What Is a Sub-Asset Class?
A sub-asset class is a sub-segment of a broad asset class that is broken down to provide more identification or more granular detail of the assets within the subclass. Sub-asset classes are grouped by common characteristics, also displaying characteristics of the broad asset class.
Stocks, for instance, are an asset class, and investment trusts are an example of a sub-asset class within the broader universe of stocks. These trade similarly to stocks, but have some unique characteristics. Commodities also compose a broad asset class, while metals and agricultural commodities each make up separate sub-asset classes.
- A sub-asset class is a group of assets that share similar characteristics with each other, and also with the broader asset class it is part of.
- Looking down to the sub-asset level is important if looking to build a diversified portfolio.
- Stocks, fixed income, and commodities are common asset classes that all have sub-asset classes within them.
Understanding the Sub-Asset Class
Sub-asset classes are generally defined by certain characteristics that make them unique within the bigger universe of the asset class. They are most commonly used to break down broad market asset classes like equity, fixed income, and commodities.
Sub-asset classes can be an important aspect for style investing and standard investment management strategies, which rely on diversification and modern portfolio theory. Diversifying asset classes in a portfolio balances its exposure to risks and reduces the volatility of the overall portfolio. Sub-asset classes help to further identify areas where the portfolio can be diversified.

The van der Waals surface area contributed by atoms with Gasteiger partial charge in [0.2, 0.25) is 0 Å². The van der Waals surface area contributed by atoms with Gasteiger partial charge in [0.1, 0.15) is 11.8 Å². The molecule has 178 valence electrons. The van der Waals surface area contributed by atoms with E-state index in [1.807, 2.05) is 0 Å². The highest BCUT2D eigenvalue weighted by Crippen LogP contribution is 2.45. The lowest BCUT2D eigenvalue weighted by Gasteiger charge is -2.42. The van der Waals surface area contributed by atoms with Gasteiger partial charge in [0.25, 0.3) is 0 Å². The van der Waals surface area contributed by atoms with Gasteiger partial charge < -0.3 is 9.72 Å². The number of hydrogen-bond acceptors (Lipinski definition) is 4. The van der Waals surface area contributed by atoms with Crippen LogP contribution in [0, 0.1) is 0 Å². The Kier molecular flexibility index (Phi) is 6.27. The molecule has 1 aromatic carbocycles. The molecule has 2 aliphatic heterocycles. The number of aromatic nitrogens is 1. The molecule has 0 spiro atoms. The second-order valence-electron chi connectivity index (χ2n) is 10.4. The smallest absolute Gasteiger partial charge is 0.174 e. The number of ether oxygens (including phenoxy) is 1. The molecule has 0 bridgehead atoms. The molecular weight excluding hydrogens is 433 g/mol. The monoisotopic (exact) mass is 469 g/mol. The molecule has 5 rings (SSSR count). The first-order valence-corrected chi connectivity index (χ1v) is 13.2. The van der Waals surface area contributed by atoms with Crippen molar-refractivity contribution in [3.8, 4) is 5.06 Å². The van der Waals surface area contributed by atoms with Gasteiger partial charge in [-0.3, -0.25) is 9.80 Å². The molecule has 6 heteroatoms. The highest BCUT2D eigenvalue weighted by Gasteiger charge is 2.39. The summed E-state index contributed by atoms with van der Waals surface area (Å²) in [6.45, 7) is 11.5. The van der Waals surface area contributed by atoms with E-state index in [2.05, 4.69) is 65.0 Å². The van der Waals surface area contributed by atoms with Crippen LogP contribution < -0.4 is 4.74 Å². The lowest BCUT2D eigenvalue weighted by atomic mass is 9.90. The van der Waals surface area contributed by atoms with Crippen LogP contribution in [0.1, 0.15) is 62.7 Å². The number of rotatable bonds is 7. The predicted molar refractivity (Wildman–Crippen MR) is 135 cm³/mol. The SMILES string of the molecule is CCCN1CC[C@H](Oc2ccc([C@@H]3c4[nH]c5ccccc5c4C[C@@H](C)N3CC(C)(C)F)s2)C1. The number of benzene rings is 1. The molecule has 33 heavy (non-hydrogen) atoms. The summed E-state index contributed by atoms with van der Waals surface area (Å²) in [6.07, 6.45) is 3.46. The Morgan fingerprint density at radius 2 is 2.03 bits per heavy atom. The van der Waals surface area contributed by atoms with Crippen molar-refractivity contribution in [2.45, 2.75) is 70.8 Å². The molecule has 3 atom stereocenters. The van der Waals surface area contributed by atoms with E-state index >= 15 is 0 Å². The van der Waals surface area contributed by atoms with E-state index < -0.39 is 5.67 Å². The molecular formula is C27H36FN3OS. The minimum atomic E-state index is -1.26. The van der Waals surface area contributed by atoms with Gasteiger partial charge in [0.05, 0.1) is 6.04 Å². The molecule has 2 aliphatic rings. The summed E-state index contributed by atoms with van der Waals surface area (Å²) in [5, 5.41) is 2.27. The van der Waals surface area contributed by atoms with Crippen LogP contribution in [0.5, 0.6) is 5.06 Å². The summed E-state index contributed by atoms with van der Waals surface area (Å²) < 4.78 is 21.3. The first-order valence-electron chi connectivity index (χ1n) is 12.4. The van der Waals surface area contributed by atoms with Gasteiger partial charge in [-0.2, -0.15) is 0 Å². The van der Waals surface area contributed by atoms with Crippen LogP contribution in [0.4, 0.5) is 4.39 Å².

Buying a random bunch of stocks, for example, won't necessarily create a diversified portfolio. Buying stocks across different asset classes, sub-asset classes, industries, and sectors will create a more diversified portfolio.
Within the equity universe, numerous investments have unique characteristics that provide for sub-asset class categorization. Real estate investment trusts (REITs) and master limited partnerships (MLPs) are two examples. These investments trade alongside other stocks on the stock market, however, they have unique characteristics associated with their incorporation that define them as an equity sub-asset class.
Other equity features may also be used to define sub-asset classes. Capitalization allows for sub-asset classes such as large-cap, mid-cap, or small-cap. Equities may also be further delineated by characteristics such as growth, value, or blend.
Within the fixed income universe, a number of sub-asset classes exist for investors. Cash, loans, and bonds are a few examples. Each has fixed-income attributes with its own unique investment characteristics.
Fixed income sub-asset classes may also be grouped by duration (maturity) and quality. Durations can be short, intermediate, or long. Credit quality sub-asset classes for fixed income investments may also be defined by their credit rating, which is provided by a rating agency. Junk bonds (also called high-yield bonds) have low credit ratings and are riskier investments and make up a distinct asset class.